many are smaller than 20, then, after moving past the numbers just
counted, count how many are smaller than 30, and so on. Each of the
numbers, 10, 20, 30, 40, and the like, is one larger than the top of
that range. We can call the list of such numbers the
If we wanted to, we could generate this list automatically, but it is simpler to write a list manually. Here it is:
(defvar top-of-ranges '(10 20 30 40 50 60 70 80 90 100 110 120 130 140 150 160 170 180 190 200 210 220 230 240 250 260 270 280 290 300) "List specifying ranges for `defuns-per-range'.")
To change the ranges, we edit this list.
Next, we need to write the function that creates the list of the
number of definitions within each range. Clearly, this function must
sorted-lengths and the
defuns-per-range function must do two things again and
again: it must count the number of definitions within a range
specified by the current top-of-range value; and it must shift to the
next higher value in the
top-of-ranges list after counting the
number of definitions in the current range. Since each of these
actions is repetitive, we can use
while loops for the job.
One loop counts the number of definitions in the range defined by the
current top-of-range value, and the other loop selects each of the
top-of-range values in turn.
Several entries of the
sorted-lengths list are counted for each
range; this means that the loop for the
will be inside the loop for the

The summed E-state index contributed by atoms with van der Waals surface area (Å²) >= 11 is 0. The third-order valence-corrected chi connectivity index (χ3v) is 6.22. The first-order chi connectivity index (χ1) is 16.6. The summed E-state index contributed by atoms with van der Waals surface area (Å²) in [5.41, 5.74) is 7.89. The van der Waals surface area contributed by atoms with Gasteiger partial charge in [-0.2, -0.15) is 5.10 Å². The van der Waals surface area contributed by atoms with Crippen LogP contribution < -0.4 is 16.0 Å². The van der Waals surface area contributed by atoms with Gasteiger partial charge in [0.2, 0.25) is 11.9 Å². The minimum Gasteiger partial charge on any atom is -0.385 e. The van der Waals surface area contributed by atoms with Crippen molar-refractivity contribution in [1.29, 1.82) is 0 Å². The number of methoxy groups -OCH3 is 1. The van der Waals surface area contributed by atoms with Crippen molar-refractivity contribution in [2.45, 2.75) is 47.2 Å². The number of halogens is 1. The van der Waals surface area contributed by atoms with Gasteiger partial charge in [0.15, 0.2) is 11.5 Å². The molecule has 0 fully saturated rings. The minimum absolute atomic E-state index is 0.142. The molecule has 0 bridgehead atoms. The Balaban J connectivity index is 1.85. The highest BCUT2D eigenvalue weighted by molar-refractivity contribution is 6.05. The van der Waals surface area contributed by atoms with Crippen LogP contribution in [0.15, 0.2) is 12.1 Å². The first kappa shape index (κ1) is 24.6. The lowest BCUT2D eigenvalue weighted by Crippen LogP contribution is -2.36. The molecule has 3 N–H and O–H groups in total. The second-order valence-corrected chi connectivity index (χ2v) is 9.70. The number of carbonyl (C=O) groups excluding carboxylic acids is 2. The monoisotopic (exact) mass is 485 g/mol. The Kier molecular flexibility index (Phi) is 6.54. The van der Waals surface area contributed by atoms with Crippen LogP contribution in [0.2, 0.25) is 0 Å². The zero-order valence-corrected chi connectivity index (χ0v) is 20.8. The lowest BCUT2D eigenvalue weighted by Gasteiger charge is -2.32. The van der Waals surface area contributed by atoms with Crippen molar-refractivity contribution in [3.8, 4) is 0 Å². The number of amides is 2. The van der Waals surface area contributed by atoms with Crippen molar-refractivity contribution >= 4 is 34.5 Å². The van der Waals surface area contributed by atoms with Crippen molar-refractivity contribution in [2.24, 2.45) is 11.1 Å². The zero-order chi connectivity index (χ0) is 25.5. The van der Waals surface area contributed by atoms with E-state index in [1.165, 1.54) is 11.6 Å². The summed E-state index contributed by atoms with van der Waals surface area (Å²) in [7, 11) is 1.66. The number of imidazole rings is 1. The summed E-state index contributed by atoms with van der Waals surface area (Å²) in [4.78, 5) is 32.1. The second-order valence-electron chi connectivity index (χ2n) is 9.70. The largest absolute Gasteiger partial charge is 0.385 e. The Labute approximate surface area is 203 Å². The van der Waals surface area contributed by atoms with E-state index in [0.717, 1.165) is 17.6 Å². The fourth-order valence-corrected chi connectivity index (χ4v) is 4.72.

top-of-ranges list, like a
small gear inside a big gear.
The inner loop counts the number of definitions within the range. It
is a simple counting loop of the type we have seen before.
(See section A Loop with an Incrementing Counter.)
The true-or-false test of the loop tests whether the value from the
sorted-lengths list is smaller than the current value of the
top of the range. If it is, the function increments the counter and
tests the next value from the
The inner loop looks like this:
(while length-element-smaller-than-top-of-range (setq number-within-range (1+ number-within-range)) (setq sorted-lengths (cdr sorted-lengths)))
The outer loop must start with the lowest value of the
top-of-ranges list, and then be set to each of the succeeding
higher values in turn. This can be done with a loop like this:
(while top-of-ranges body-of-loop... (setq top-of-ranges (cdr top-of-ranges)))
Put together, the two loops look like this: